It’s been an interesting week. Apple announced some new Macbook Pros and everybody’s unhappy in the Apple blogosphere – something I wasn’t sure could happen anymore. Just look at Michael Tsai’ roundup and be amazed. All those people unhappy because they finally realized Apple doesn’t care about “pro” users. Apple effectively made a new version of the MacBook Air, but called it “Pro” and that’s obviously not a great move.
Back in the first part of this 2-part post we looked in some detail at how MacOS mounts network shares, and how badly designed this feature is compared to its Windows counterpart.
We’ll now look at the solution I’m using to fix the problem, which is to mount network shares in a consistent way for a multi-user machine.
The work around Thanks to the power of UNIX, you can get around the problem by spending hours reading boring documentation, searching useless forums, editing obscure configuration files and generally speaking wasting your time for something Windows gets right in 2 clicks.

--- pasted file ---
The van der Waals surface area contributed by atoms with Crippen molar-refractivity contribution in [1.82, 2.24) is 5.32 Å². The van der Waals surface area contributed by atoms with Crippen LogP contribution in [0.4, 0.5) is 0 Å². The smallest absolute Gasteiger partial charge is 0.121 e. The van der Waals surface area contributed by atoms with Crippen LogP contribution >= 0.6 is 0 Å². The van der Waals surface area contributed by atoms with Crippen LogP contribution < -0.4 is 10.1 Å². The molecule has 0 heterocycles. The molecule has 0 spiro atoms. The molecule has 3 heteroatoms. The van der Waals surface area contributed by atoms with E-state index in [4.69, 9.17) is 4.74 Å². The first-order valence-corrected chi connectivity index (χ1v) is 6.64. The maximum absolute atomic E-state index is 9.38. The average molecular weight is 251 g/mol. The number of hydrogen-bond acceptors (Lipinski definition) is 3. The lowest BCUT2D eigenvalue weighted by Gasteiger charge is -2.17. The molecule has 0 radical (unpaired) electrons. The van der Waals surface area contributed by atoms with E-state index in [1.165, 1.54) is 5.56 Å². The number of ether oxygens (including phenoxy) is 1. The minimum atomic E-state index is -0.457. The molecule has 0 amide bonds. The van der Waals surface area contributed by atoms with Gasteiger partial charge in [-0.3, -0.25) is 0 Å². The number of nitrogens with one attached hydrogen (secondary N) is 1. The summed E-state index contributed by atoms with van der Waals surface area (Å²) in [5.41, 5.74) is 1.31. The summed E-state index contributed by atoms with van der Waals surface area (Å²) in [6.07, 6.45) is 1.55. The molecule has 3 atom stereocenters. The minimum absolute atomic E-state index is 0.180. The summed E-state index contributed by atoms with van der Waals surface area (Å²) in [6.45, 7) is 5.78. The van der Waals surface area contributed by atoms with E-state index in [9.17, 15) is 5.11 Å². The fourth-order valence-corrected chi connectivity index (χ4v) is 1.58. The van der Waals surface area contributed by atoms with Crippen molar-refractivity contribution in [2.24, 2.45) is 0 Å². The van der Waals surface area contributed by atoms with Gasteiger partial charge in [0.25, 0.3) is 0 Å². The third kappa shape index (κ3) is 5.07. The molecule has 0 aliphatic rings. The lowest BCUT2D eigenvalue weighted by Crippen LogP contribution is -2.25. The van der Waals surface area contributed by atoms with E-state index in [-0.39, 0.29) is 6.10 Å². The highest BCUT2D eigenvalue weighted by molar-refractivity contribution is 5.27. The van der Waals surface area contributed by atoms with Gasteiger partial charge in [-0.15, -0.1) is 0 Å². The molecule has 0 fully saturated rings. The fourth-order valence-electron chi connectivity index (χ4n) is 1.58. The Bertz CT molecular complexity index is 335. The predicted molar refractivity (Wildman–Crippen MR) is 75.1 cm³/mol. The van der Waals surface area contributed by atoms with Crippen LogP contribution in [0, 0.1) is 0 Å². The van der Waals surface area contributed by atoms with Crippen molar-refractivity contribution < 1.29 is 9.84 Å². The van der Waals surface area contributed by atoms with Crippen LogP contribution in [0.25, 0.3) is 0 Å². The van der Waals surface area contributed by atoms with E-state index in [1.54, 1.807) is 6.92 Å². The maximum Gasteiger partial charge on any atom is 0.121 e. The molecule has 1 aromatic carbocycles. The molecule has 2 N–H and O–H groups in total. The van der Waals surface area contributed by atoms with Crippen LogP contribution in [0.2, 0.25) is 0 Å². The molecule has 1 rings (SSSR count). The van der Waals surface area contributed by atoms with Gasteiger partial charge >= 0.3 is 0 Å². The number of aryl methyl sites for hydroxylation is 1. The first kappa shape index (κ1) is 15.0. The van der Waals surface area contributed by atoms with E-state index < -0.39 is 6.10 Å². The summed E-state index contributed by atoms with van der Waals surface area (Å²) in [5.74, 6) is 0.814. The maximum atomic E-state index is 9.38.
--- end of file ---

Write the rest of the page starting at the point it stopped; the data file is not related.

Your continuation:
If you asked me a year ago what was the most awesome feature that Windows has and that MacOS doesn’t, I would have probably scratched my head for a bit, mentally sorting through all the obscure advanced things you can do with the Windows SDK and a few lines of code, or all the little things that make organizing files so much easier than with the horrible Mac Finder.
But if you ask me now, I’ll reply straight away this: mapped network drives.
Apple is company whose boss is a guy named Steve who is, by reputation, quite charismatic but also a real asshole when it comes to working with him and using his intellectual property. Their main product gives them only a small fraction of the market, and its core of devoted fans can be loyal up to a rather fanatical point. This product is always set against the more popular product, which is seen as outdated, inferior, over-marketed, and riddled with product updates that break compatibility with silly new features.